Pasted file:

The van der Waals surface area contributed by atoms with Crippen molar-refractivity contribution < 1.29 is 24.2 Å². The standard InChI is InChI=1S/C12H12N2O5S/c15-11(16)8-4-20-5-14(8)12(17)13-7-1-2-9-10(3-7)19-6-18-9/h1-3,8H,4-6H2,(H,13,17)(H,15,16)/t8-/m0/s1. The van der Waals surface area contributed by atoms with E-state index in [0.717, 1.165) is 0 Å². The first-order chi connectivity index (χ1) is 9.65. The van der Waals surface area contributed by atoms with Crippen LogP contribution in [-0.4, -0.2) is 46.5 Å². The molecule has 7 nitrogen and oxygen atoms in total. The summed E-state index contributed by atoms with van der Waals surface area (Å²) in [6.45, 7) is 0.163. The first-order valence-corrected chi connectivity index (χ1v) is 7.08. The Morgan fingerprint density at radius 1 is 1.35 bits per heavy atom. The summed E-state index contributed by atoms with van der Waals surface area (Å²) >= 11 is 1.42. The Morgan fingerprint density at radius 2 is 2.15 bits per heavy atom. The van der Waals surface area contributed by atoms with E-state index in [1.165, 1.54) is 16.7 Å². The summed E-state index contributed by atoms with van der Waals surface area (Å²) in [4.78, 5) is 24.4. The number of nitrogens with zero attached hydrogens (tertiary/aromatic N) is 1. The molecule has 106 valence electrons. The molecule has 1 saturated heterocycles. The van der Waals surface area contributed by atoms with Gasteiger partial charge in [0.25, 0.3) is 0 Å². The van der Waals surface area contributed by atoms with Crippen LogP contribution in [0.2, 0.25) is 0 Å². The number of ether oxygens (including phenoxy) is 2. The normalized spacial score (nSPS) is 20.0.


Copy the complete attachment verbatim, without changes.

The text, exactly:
The van der Waals surface area contributed by atoms with Crippen molar-refractivity contribution < 1.29 is 24.2 Å². The standard InChI is InChI=1S/C12H12N2O5S/c15-11(16)8-4-20-5-14(8)12(17)13-7-1-2-9-10(3-7)19-6-18-9/h1-3,8H,4-6H2,(H,13,17)(H,15,16)/t8-/m0/s1. The van der Waals surface area contributed by atoms with E-state index in [0.717, 1.165) is 0 Å². The first-order chi connectivity index (χ1) is 9.65. The van der Waals surface area contributed by atoms with Crippen LogP contribution in [-0.4, -0.2) is 46.5 Å². The molecule has 7 nitrogen and oxygen atoms in total. The summed E-state index contributed by atoms with van der Waals surface area (Å²) in [6.45, 7) is 0.163. The first-order valence-corrected chi connectivity index (χ1v) is 7.08. The Morgan fingerprint density at radius 1 is 1.35 bits per heavy atom. The summed E-state index contributed by atoms with van der Waals surface area (Å²) >= 11 is 1.42. The Morgan fingerprint density at radius 2 is 2.15 bits per heavy atom. The van der Waals surface area contributed by atoms with E-state index in [1.165, 1.54) is 16.7 Å². The summed E-state index contributed by atoms with van der Waals surface area (Å²) in [4.78, 5) is 24.4. The number of nitrogens with zero attached hydrogens (tertiary/aromatic N) is 1. The molecule has 106 valence electrons. The molecule has 1 saturated heterocycles. The van der Waals surface area contributed by atoms with Gasteiger partial charge in [0.25, 0.3) is 0 Å². The van der Waals surface area contributed by atoms with Crippen LogP contribution in [0.2, 0.25) is 0 Å². The number of ether oxygens (including phenoxy) is 2. The normalized spacial score (nSPS) is 20.0.